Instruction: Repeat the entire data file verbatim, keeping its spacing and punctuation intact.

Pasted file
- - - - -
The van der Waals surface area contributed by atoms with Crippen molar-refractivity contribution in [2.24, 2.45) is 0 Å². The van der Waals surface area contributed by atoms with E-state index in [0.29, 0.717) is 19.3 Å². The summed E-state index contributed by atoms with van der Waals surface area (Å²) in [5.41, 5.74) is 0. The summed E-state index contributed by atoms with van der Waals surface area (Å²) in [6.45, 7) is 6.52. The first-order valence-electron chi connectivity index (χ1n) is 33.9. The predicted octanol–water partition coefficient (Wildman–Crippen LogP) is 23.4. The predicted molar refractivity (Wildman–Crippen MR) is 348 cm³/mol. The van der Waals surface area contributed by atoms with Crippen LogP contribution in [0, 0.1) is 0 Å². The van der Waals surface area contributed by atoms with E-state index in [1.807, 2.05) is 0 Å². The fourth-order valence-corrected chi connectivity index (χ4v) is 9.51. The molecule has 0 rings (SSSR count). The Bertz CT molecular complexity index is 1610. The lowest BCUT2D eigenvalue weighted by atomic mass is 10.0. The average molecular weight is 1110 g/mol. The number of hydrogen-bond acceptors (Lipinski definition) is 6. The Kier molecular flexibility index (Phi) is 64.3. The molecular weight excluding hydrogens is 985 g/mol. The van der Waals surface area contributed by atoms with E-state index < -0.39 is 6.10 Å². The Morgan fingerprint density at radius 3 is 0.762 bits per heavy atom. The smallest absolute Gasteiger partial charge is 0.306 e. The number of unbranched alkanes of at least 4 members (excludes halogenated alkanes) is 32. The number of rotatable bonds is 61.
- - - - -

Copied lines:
The van der Waals surface area contributed by atoms with Crippen molar-refractivity contribution in [2.24, 2.45) is 0 Å². The van der Waals surface area contributed by atoms with E-state index in [0.29, 0.717) is 19.3 Å². The summed E-state index contributed by atoms with van der Waals surface area (Å²) in [5.41, 5.74) is 0. The summed E-state index contributed by atoms with van der Waals surface area (Å²) in [6.45, 7) is 6.52. The first-order valence-electron chi connectivity index (χ1n) is 33.9. The predicted octanol–water partition coefficient (Wildman–Crippen LogP) is 23.4. The predicted molar refractivity (Wildman–Crippen MR) is 348 cm³/mol. The van der Waals surface area contributed by atoms with Crippen LogP contribution in [0, 0.1) is 0 Å². The van der Waals surface area contributed by atoms with E-state index in [1.807, 2.05) is 0 Å². The fourth-order valence-corrected chi connectivity index (χ4v) is 9.51. The molecule has 0 rings (SSSR count). The Bertz CT molecular complexity index is 1610. The lowest BCUT2D eigenvalue weighted by atomic mass is 10.0. The average molecular weight is 1110 g/mol. The number of hydrogen-bond acceptors (Lipinski definition) is 6. The Kier molecular flexibility index (Phi) is 64.3. The molecular weight excluding hydrogens is 985 g/mol. The van der Waals surface area contributed by atoms with E-state index < -0.39 is 6.10 Å². The Morgan fingerprint density at radius 3 is 0.762 bits per heavy atom. The smallest absolute Gasteiger partial charge is 0.306 e. The number of unbranched alkanes of at least 4 members (excludes halogenated alkanes) is 32. The number of rotatable bonds is 61.